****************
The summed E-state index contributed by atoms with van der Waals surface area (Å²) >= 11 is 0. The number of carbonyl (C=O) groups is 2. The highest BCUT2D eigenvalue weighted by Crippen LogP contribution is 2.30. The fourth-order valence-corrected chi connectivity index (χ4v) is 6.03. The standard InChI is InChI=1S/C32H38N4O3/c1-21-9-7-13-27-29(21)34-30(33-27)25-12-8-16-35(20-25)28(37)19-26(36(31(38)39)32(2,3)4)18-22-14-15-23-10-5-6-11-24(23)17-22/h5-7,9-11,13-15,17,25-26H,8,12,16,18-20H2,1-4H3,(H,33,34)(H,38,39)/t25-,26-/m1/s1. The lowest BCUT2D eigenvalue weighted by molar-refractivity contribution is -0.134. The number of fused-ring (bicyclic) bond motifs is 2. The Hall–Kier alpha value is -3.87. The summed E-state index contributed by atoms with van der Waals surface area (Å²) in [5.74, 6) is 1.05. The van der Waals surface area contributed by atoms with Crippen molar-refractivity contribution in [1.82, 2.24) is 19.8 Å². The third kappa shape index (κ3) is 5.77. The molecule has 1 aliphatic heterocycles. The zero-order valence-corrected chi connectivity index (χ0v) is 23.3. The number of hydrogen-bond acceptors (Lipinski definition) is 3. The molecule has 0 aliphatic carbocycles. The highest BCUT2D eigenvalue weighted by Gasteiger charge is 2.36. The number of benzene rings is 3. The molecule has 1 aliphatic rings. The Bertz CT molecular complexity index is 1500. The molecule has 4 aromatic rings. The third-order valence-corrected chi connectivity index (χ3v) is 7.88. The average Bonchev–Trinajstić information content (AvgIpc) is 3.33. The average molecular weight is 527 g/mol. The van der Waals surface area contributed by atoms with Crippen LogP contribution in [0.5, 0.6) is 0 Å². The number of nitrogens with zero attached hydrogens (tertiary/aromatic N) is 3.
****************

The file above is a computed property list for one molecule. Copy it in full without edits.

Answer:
The summed E-state index contributed by atoms with van der Waals surface area (Å²) >= 11 is 0. The number of carbonyl (C=O) groups is 2. The highest BCUT2D eigenvalue weighted by Crippen LogP contribution is 2.30. The fourth-order valence-corrected chi connectivity index (χ4v) is 6.03. The standard InChI is InChI=1S/C32H38N4O3/c1-21-9-7-13-27-29(21)34-30(33-27)25-12-8-16-35(20-25)28(37)19-26(36(31(38)39)32(2,3)4)18-22-14-15-23-10-5-6-11-24(23)17-22/h5-7,9-11,13-15,17,25-26H,8,12,16,18-20H2,1-4H3,(H,33,34)(H,38,39)/t25-,26-/m1/s1. The lowest BCUT2D eigenvalue weighted by molar-refractivity contribution is -0.134. The number of fused-ring (bicyclic) bond motifs is 2. The Hall–Kier alpha value is -3.87. The summed E-state index contributed by atoms with van der Waals surface area (Å²) in [5.74, 6) is 1.05. The van der Waals surface area contributed by atoms with Crippen molar-refractivity contribution in [1.82, 2.24) is 19.8 Å². The third kappa shape index (κ3) is 5.77. The molecule has 1 aliphatic heterocycles. The zero-order valence-corrected chi connectivity index (χ0v) is 23.3. The number of hydrogen-bond acceptors (Lipinski definition) is 3. The molecule has 0 aliphatic carbocycles. The highest BCUT2D eigenvalue weighted by Gasteiger charge is 2.36. The number of benzene rings is 3. The molecule has 1 aliphatic rings. The Bertz CT molecular complexity index is 1500. The molecule has 4 aromatic rings. The third-order valence-corrected chi connectivity index (χ3v) is 7.88. The average Bonchev–Trinajstić information content (AvgIpc) is 3.33. The average molecular weight is 527 g/mol. The van der Waals surface area contributed by atoms with Crippen LogP contribution in [0.5, 0.6) is 0 Å². The number of nitrogens with zero attached hydrogens (tertiary/aromatic N) is 3.